My bike showed up with 11-25. As the first C/A GMR ride approached, I realized I would never make it in my current condition. I swapped it out so I had 50/34 with 12-28. There are still times I wish I had lower, but I've sucked it up and survived. It's never stopped me, but do wish I could spin more on some hills.
Depending on which RD you have, Ultegra and Tiagra come in a 12-30. I put this on my bikes. One has a Dura-Ace RD-7900-SS, which only comes in one cage length. The shop that did my BG Fit took out two links, so I can't go big-big anymore. Before he took out those links I could, (not that I want to, but some times I forget what gear I'm in and accidentally shift into big-big). Next time I remove my chain to clean it, I'm putting those two links back in. The other bike has an Ultegra RD-6700-SS (mid-cage length). No problems at all with that bike. Both bikes are 50/34 in front. (Another bike has a RD-6700-GS, (long cage), which is the triple dérailleur, so wouldn't expect it not to work on a compact.)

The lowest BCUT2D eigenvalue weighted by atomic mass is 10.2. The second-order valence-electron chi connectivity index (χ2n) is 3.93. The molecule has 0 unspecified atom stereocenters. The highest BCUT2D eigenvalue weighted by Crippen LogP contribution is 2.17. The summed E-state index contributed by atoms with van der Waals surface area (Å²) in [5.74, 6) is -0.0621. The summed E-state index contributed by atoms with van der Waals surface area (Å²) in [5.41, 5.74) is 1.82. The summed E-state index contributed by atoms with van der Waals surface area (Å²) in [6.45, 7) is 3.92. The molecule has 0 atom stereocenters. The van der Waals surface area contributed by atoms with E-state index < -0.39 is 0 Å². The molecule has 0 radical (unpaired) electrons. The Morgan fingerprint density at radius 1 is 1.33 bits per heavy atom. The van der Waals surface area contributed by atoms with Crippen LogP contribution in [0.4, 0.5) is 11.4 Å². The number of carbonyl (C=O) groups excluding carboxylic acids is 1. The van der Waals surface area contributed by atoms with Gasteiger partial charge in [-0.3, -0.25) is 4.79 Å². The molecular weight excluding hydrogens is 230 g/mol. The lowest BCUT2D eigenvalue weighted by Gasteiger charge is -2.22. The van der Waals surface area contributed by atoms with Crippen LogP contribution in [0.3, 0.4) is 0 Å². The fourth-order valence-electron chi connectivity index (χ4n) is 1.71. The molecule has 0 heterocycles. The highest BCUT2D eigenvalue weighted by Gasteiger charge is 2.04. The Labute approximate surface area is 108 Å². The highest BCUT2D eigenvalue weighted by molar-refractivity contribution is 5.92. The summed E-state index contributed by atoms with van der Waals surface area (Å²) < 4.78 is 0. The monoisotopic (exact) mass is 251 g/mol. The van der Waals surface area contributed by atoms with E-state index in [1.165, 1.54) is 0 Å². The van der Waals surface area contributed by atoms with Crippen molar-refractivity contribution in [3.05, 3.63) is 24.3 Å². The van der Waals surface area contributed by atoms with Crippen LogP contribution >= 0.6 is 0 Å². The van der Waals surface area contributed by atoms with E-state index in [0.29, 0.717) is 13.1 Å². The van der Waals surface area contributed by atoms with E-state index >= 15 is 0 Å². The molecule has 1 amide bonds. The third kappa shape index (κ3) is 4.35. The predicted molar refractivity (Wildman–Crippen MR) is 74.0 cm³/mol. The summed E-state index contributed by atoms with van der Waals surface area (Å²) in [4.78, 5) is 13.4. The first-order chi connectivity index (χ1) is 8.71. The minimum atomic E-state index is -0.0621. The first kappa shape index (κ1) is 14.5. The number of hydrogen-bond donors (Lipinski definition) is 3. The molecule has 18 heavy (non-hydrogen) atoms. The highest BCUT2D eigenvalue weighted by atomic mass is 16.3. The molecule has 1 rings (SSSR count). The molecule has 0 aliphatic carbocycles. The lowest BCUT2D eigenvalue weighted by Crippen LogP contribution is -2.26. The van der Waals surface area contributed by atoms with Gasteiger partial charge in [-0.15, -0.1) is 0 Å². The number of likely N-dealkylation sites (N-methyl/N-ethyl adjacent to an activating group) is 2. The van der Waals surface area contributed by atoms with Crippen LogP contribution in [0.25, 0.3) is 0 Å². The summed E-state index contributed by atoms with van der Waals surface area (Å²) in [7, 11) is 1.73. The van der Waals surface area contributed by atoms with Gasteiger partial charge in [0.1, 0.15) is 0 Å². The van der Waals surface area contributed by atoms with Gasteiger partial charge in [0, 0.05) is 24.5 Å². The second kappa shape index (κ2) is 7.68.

The Mike Sherman Gear Calculator shows a 34-28 as being 32.3 gear inches and the 34-30 being 30.2 gear inches. That's a an extra 7%! Most useful for us heavier, out-of-shape folk when the grades ramp up steeper.

Some time later this year, I'm switching one of the bikes to that new Ultegra 6800 group, which is available with a 11-32 cassette. Using the 50/34, that would give me a lowest gear of 28.3 inches. Not quite as low as a triple with a 12-30, but low enough that the Baldy ski lifts are possible. There are large gaps, but I can live with them.
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Old 08-11-13, 08:33 PM   #21
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on my disc trucker I have 17.5" thats a 22t granny and a 34t out back... but thats all just MTB 29er stuff on a touring bike... in reality the lowest I ever use around here is the 32/34 which is 25.4" and that is if i'm feeling almost dead I can climb it at 33.8" without issue as long as I push myself a bit.